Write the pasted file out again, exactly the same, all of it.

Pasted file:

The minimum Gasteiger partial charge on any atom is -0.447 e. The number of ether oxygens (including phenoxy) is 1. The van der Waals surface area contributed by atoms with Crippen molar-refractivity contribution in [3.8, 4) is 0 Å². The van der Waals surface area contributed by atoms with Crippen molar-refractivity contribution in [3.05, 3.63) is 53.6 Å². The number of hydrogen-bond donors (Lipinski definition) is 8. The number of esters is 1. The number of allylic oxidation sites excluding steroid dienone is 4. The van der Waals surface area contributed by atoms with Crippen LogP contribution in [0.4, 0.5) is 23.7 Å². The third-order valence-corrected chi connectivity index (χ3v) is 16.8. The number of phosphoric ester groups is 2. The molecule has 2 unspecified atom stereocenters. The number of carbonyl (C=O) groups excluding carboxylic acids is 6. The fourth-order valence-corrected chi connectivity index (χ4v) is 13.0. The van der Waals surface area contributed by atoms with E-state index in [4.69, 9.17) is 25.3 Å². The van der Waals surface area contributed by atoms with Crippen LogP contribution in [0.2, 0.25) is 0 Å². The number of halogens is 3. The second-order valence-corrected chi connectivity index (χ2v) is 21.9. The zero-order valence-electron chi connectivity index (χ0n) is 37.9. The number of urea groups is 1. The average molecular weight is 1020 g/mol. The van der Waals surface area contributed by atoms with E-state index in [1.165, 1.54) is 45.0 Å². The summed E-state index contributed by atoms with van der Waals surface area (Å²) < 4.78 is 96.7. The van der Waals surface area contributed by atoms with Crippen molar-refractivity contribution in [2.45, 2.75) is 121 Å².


The minimum Gasteiger partial charge on any atom is -0.447 e. The number of ether oxygens (including phenoxy) is 1. The van der Waals surface area contributed by atoms with Crippen molar-refractivity contribution in [3.8, 4) is 0 Å². The van der Waals surface area contributed by atoms with Crippen molar-refractivity contribution in [3.05, 3.63) is 53.6 Å². The number of hydrogen-bond donors (Lipinski definition) is 8. The number of esters is 1. The number of allylic oxidation sites excluding steroid dienone is 4. The van der Waals surface area contributed by atoms with Crippen LogP contribution in [0.4, 0.5) is 23.7 Å². The third-order valence-corrected chi connectivity index (χ3v) is 16.8. The number of phosphoric ester groups is 2. The molecule has 2 unspecified atom stereocenters. The number of carbonyl (C=O) groups excluding carboxylic acids is 6. The fourth-order valence-corrected chi connectivity index (χ4v) is 13.0. The van der Waals surface area contributed by atoms with E-state index in [4.69, 9.17) is 25.3 Å². The van der Waals surface area contributed by atoms with Crippen LogP contribution in [0.2, 0.25) is 0 Å². The number of halogens is 3. The second-order valence-corrected chi connectivity index (χ2v) is 21.9. The zero-order valence-electron chi connectivity index (χ0n) is 37.9. The number of urea groups is 1. The average molecular weight is 1020 g/mol. The van der Waals surface area contributed by atoms with E-state index in [1.165, 1.54) is 45.0 Å². The summed E-state index contributed by atoms with van der Waals surface area (Å²) < 4.78 is 96.7. The van der Waals surface area contributed by atoms with Crippen molar-refractivity contribution in [2.45, 2.75) is 121 Å².